DISCOVERY POSTPONED: Bad weather in Florida has delayed the launch of space shuttle Discovery one more day. Liftoff is now scheduled for Friday, Nov. 5th, at 3:03 pm EDT. Check the launch blog for updates.
COMET ENCOUNTER UPDATE: This morning, NASA's Deep Impact (EPOXI) probe flew past Comet Hartley 2 only 435 miles from the comet's active nucleus. The spacecraft has since turned its high-gain antenna toward Earth and data are being transmitted to mission control at JPL. Even without processing, the first raw images are spectacular:
The first five close-up images: #1, #2, #3, #4, #5
UPDATE: At a press conference on Thursday afternoon, mission scientists discussed their first impressions. The comet has a dumbbell shape, they noted, with rough ends and a smooth middle. Jets come from rough terrain and seem to be correlated with specific topographic features. The middle is covered with some kind of fine dusty material that has collected in a topographic low point.
The images reveal a comet bristling with gaseous jets--even on the comet's nightside where volatile ices are temporarily protected from solar heating. Distinct lines of jets trace the comet's day-night terminator. Researchers again expressed their amazement at Comet Hartley 2's hyperactivity.
Stay tuned for more as the analysis continues.
FARSIDE FLARES--MORE TO COME? An active sunspot is about to emerge over the sun's southeastern horizon. It announced itself yesterday with a C4-class flare that hurled material high above the stellar surface, shown here in a movie from NASA's Solar Dynamics Observatory:
movie formats: 3.8 MB mpeg, 0.9 MB iPad, 0.3 MB iPhone
Although the explosion happened behind the limb of the sun, it nevertheless yielded enough x-radiation to produce a wave of ionization in Earth's upper atmosphere. Researcher Rob Stammes recorded a sudden ionospheric disturbance (SID) when the wave passed over his lab in Laukvik, Norway. (Learn more about SIDs here.) Without even showing itself, the sunspot is already geoeffective.
The source of this activity appears to be old active region 1112. It crossed the Earth-facing side of the sun back in October, a sunspot dragging a magnificent filament of magnetism behind it. Two weeks later, AR1112 t is coming around for a second pass. Yesterday's eruption may be read as "hello, I'm back." Readers with solar telescopes are encouraged to monitor developments.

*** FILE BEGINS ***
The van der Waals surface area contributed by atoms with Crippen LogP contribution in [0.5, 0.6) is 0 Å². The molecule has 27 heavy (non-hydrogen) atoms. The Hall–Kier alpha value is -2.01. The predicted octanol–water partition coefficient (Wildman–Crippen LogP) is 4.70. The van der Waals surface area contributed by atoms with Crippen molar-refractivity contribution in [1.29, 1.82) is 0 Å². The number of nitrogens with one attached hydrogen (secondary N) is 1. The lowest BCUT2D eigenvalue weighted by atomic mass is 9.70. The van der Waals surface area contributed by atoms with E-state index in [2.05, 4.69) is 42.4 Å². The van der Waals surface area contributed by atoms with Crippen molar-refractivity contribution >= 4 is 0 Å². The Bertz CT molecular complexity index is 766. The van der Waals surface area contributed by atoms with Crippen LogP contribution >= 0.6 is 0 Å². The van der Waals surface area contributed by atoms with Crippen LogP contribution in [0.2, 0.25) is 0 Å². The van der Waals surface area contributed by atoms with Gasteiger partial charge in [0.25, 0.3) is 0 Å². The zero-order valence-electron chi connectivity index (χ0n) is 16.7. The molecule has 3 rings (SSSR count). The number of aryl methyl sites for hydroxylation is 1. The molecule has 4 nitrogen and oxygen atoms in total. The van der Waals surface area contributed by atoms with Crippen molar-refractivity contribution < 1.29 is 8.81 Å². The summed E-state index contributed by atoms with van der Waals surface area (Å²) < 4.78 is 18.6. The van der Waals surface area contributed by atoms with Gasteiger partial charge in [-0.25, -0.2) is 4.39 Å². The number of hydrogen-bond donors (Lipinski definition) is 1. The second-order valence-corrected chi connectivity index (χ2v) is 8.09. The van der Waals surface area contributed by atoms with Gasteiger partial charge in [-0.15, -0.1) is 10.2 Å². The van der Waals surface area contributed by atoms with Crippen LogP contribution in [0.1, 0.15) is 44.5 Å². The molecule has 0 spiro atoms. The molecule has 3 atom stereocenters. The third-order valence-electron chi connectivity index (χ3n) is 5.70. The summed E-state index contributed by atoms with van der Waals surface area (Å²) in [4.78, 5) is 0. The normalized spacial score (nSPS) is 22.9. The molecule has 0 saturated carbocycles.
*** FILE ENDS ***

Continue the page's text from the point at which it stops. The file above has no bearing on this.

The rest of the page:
October 2010 Aurora Gallery
[previous Octobers: 2009, 2008, 2007, 2006, 2004, 2003, 2002, 2001]
Potentially Hazardous Asteroids (PHAs
) are space rocks larger than approximately 100m that can come closer to Earth than 0.05 AU. None of the known PHAs is on a collision course with our planet, although astronomers are finding new ones
all the time.
On November 4, 2010 there were 1157 potentially hazardous asteroids. Notes: LD means "Lunar Distance." 1 LD = 384,401 km, the distance between Earth and the Moon. 1 LD also equals 0.00256 AU. MAG is the visual magnitude of the asteroid on the date of closest approach.
| ||The official U.S. government space weather bureau |
| ||The first place to look for information about sundogs, pillars, rainbows and related phenomena. |
| ||Researchers call it a "Hubble for the sun." SDO is the most advanced solar observatory ever. |
| ||3D views of the sun from NASA's Solar and Terrestrial Relations Observatory |
| ||Realtime and archival images of the Sun from SOHO. |
| ||from the NOAA Space Environment Center |
| ||the underlying science of space weather |